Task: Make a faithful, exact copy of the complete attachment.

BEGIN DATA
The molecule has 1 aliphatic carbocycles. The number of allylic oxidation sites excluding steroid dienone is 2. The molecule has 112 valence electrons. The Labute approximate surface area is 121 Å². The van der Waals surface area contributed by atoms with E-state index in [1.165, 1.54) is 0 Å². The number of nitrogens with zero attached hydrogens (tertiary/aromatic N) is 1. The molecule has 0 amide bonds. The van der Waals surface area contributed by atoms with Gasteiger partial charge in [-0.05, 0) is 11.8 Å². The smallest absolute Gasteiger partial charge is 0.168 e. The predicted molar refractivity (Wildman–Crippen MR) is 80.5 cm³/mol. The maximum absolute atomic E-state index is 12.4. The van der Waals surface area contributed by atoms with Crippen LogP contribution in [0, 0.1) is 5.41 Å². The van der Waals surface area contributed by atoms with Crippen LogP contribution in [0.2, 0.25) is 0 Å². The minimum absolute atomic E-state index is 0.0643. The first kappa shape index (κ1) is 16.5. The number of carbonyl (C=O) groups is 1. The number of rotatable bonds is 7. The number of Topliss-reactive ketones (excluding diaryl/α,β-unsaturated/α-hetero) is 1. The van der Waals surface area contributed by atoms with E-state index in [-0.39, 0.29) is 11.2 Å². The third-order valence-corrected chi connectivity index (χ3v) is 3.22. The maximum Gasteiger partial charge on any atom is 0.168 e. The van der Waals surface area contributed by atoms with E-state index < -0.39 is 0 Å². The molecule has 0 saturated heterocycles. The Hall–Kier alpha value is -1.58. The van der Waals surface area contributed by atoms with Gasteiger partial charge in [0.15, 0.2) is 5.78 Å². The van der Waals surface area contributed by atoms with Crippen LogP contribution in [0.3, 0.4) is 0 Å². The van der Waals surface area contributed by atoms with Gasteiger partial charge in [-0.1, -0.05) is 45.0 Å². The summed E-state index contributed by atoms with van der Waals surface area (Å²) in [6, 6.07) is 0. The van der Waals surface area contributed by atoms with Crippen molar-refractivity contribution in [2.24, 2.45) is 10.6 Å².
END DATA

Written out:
The molecule has 1 aliphatic carbocycles. The number of allylic oxidation sites excluding steroid dienone is 2. The molecule has 112 valence electrons. The Labute approximate surface area is 121 Å². The van der Waals surface area contributed by atoms with E-state index in [1.165, 1.54) is 0 Å². The number of nitrogens with zero attached hydrogens (tertiary/aromatic N) is 1. The molecule has 0 amide bonds. The van der Waals surface area contributed by atoms with Gasteiger partial charge in [-0.05, 0) is 11.8 Å². The smallest absolute Gasteiger partial charge is 0.168 e. The predicted molar refractivity (Wildman–Crippen MR) is 80.5 cm³/mol. The maximum absolute atomic E-state index is 12.4. The van der Waals surface area contributed by atoms with Crippen LogP contribution in [0, 0.1) is 5.41 Å². The van der Waals surface area contributed by atoms with Crippen LogP contribution in [0.2, 0.25) is 0 Å². The minimum absolute atomic E-state index is 0.0643. The first kappa shape index (κ1) is 16.5. The number of carbonyl (C=O) groups is 1. The number of rotatable bonds is 7. The number of Topliss-reactive ketones (excluding diaryl/α,β-unsaturated/α-hetero) is 1. The van der Waals surface area contributed by atoms with E-state index in [-0.39, 0.29) is 11.2 Å². The third-order valence-corrected chi connectivity index (χ3v) is 3.22. The maximum Gasteiger partial charge on any atom is 0.168 e. The van der Waals surface area contributed by atoms with E-state index < -0.39 is 0 Å². The molecule has 0 saturated heterocycles. The Hall–Kier alpha value is -1.58. The van der Waals surface area contributed by atoms with Gasteiger partial charge in [0.15, 0.2) is 5.78 Å². The van der Waals surface area contributed by atoms with Crippen LogP contribution in [0.3, 0.4) is 0 Å². The van der Waals surface area contributed by atoms with Gasteiger partial charge in [-0.1, -0.05) is 45.0 Å². The summed E-state index contributed by atoms with van der Waals surface area (Å²) in [6, 6.07) is 0. The van der Waals surface area contributed by atoms with Crippen molar-refractivity contribution in [2.24, 2.45) is 10.6 Å².